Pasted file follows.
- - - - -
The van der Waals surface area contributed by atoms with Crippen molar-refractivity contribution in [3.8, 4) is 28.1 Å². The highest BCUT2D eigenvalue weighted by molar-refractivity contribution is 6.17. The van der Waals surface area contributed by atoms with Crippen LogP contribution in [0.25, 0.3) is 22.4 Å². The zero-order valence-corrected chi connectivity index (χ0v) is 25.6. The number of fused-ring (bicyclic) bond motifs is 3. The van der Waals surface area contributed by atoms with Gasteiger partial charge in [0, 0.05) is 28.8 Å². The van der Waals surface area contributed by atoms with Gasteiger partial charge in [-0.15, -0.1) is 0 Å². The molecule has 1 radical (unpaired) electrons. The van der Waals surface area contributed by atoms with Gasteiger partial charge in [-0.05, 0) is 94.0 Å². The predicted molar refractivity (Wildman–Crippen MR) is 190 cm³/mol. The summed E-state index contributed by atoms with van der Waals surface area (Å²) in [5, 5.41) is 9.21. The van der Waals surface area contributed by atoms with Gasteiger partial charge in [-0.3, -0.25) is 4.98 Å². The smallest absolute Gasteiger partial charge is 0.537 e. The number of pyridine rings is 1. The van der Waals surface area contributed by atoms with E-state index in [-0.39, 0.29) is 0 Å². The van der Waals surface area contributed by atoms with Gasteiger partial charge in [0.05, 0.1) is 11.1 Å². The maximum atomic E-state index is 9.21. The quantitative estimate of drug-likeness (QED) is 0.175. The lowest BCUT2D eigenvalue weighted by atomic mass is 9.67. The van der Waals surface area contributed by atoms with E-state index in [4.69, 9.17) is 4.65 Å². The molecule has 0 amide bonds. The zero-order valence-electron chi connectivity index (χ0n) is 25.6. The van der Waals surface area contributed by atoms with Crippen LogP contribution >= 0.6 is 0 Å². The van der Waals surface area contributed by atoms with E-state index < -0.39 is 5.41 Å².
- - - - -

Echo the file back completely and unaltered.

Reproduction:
The van der Waals surface area contributed by atoms with Crippen molar-refractivity contribution in [3.8, 4) is 28.1 Å². The highest BCUT2D eigenvalue weighted by molar-refractivity contribution is 6.17. The van der Waals surface area contributed by atoms with Crippen LogP contribution in [0.25, 0.3) is 22.4 Å². The zero-order valence-corrected chi connectivity index (χ0v) is 25.6. The number of fused-ring (bicyclic) bond motifs is 3. The van der Waals surface area contributed by atoms with Gasteiger partial charge in [0, 0.05) is 28.8 Å². The van der Waals surface area contributed by atoms with Gasteiger partial charge in [-0.15, -0.1) is 0 Å². The molecule has 1 radical (unpaired) electrons. The van der Waals surface area contributed by atoms with Gasteiger partial charge in [-0.05, 0) is 94.0 Å². The predicted molar refractivity (Wildman–Crippen MR) is 190 cm³/mol. The summed E-state index contributed by atoms with van der Waals surface area (Å²) in [5, 5.41) is 9.21. The van der Waals surface area contributed by atoms with Gasteiger partial charge in [-0.3, -0.25) is 4.98 Å². The smallest absolute Gasteiger partial charge is 0.537 e. The number of pyridine rings is 1. The van der Waals surface area contributed by atoms with E-state index in [-0.39, 0.29) is 0 Å². The van der Waals surface area contributed by atoms with Gasteiger partial charge in [0.05, 0.1) is 11.1 Å². The maximum atomic E-state index is 9.21. The quantitative estimate of drug-likeness (QED) is 0.175. The lowest BCUT2D eigenvalue weighted by atomic mass is 9.67. The van der Waals surface area contributed by atoms with E-state index in [4.69, 9.17) is 4.65 Å². The molecule has 0 amide bonds. The zero-order valence-electron chi connectivity index (χ0n) is 25.6. The van der Waals surface area contributed by atoms with Crippen LogP contribution >= 0.6 is 0 Å². The van der Waals surface area contributed by atoms with E-state index < -0.39 is 5.41 Å².